Florida manatees are found in shallow, slow-moving rivers, bays, estuaries and coastal water ecosystems of the southeastern United States. They can live in fresh, brackish, or salt water. Manatees prefer waters that are about one to two meters (3-7 feet) deep. Along the coast, manatees tend to travel in water that is about three to five meters (10-16 feet) deep, and they are rarely seen in areas over six meters (20 feet) deep. This habitat provides them with sheltered living and breeding areas, a steady, easily obtainable food supply and warm water — all of which they need to survive.
Remember: You Can Look, But Please Don’t Touch, Chase, Feed, or Give Manatees Water.
For their own protection, wild animals need to stay wild to survive.
Each year, manatees travel to the warm springs of Kings Bay, in Florida’s Citrus County, to survive the cold winters. Upon their arrival, they are rebuffed by thousands of humans whose aggressive behaviors deny them access to or chase them from these critically important warm-water refuges. Please watch the video and sign our petition asking the U.S. Fish and Wildlife Service to make the less than one-acre Three Sisters Springs a true winter sanctuary for manatees. Remember that 600 acres of Kings Bay will remain open for in-water viewing opportunities.
Manatee advocate and underwater photographer Tracy Colson documents the wonderful views of natural manatee behavior that snorklers can get by practicing passive observation or observing from a distance: float on the surface, be still and quiet, and keep your hands to yourself. The video includes beautiful footage of resting manatees, a manatee doing a barrel roll, and more.
Watch our video with tips on how to have a positive experience when paddling near manatees and how to best protect them.
Get the Tips!
Watch Manatee Webcams
If you aren’t able to see manatees in person, you can also view them on our Blue Spring Webcams.
To See Manatees Living In The Wild:
There are lots of places in Florida to observe manatees. In the winter when the weather is cooler, generally November through March, you might be able to see manatees in the wild, clustered around warm water sources. Click the links below for more information for each viewing area.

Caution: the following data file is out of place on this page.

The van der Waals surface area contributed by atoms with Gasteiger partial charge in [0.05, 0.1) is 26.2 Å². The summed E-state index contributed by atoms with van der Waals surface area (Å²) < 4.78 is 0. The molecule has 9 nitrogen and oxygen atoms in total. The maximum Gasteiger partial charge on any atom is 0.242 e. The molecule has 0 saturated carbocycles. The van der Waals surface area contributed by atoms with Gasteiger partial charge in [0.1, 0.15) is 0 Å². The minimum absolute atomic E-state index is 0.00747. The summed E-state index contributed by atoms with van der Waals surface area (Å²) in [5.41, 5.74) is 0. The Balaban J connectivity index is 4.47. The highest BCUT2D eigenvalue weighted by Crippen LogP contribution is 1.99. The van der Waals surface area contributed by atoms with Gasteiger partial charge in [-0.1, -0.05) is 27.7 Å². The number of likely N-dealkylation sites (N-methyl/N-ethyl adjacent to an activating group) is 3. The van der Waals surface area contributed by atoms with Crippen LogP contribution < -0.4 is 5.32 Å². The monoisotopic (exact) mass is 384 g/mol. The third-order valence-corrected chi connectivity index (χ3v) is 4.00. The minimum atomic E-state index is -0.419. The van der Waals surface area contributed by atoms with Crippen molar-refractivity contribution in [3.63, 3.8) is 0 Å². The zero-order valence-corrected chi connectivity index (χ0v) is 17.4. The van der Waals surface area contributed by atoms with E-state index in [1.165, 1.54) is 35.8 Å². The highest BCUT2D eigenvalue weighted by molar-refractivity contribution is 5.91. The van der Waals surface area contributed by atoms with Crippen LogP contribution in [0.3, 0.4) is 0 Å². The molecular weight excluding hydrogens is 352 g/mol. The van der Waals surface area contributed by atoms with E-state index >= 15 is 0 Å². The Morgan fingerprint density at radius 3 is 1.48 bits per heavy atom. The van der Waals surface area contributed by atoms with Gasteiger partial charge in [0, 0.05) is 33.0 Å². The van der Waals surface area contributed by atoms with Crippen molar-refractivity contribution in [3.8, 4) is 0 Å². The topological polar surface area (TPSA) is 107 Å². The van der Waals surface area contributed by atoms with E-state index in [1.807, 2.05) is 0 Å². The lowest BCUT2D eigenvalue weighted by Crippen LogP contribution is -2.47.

Manatee Observation & Education Center
480 North Indian River Drive
Fort Pierce, FL 34950
Manatee Lagoon – FPL Eco-Discovery Center
6000 N. Flagler Drive
West Palm Beach, FL
Three Sisters Springs Boardwalk Tours
915 N. Suncoast Blvd
Crystal River, FL34429
Please Note: Viewing from the boardwalk is the best way to protect manatees in Three Sisters, which is a vital warm water refuge in the winter. Please watch the video and sign our petition
Tampa Electric Company
Manatee Viewing Center
6990 Dickman Rd
Apollo Beach, FL 33572
813-228-4289 for an information recording
Check out TECO’s Manatee Web Cam East and Manatee Web Cam West
See the Tampa Bay manatees in SMC’s Adopt-A-Manatee program
Lee County Manatee Park
10901 State Road 80 (Palm Beach Blvd.)
Fort Myers, FL 33905
To See Manatees Living In Captivity:
If the weather is warmer, manatees are more widely dispersed. A few manatees may range as far north as Massachusetts and as far west as Texas during the summer months, but these sightings are rare. Summer sightings in Alabama, Georgia, and South Carolina are relatively common. From April through October, you will probably only be able to see manatees at captive facilities. Click the links below for more information for each viewing area.
Ellie Schiller Homosassa Springs Wildlife State Park
4150 S. Suncoast Boulevard
Homosassa, Florida 34446
See the Homosassa Springs manatees in SMC’s Adopt-A-Manatee program
Lowry Park Zoo
Florida Manatee and Aquatic Center
1101 West Sligh Avenue
Tampa, FL 33604
Parker Manatee Aquarium
South Florida Museum
201 10th Street West, Bradenton, FL 34205
Please Note: Sharing this information does not constitute an endorsement of the facilities.